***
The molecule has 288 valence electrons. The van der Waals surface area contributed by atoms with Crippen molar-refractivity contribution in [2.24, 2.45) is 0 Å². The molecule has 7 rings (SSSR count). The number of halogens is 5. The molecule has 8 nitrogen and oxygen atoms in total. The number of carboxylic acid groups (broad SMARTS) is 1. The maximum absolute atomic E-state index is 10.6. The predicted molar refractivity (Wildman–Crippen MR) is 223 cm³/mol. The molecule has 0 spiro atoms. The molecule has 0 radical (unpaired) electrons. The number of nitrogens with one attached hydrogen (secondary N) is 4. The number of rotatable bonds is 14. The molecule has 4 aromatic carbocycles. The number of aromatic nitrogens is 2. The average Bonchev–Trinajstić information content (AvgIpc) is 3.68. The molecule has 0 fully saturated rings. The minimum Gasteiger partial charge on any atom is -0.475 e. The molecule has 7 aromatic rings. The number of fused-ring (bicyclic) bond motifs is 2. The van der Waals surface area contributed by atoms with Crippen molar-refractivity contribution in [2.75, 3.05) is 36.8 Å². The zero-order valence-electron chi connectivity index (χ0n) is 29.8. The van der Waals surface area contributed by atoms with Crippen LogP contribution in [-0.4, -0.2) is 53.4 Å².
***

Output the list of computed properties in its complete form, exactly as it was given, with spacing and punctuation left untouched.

The molecule has 288 valence electrons. The van der Waals surface area contributed by atoms with Crippen molar-refractivity contribution in [2.24, 2.45) is 0 Å². The molecule has 7 rings (SSSR count). The number of halogens is 5. The molecule has 8 nitrogen and oxygen atoms in total. The number of carboxylic acid groups (broad SMARTS) is 1. The maximum absolute atomic E-state index is 10.6. The predicted molar refractivity (Wildman–Crippen MR) is 223 cm³/mol. The molecule has 0 spiro atoms. The molecule has 0 radical (unpaired) electrons. The number of nitrogens with one attached hydrogen (secondary N) is 4. The number of rotatable bonds is 14. The molecule has 4 aromatic carbocycles. The number of aromatic nitrogens is 2. The average Bonchev–Trinajstić information content (AvgIpc) is 3.68. The molecule has 0 fully saturated rings. The minimum Gasteiger partial charge on any atom is -0.475 e. The molecule has 7 aromatic rings. The number of fused-ring (bicyclic) bond motifs is 2. The van der Waals surface area contributed by atoms with Crippen molar-refractivity contribution in [2.75, 3.05) is 36.8 Å². The zero-order valence-electron chi connectivity index (χ0n) is 29.8. The van der Waals surface area contributed by atoms with Crippen LogP contribution in [-0.4, -0.2) is 53.4 Å².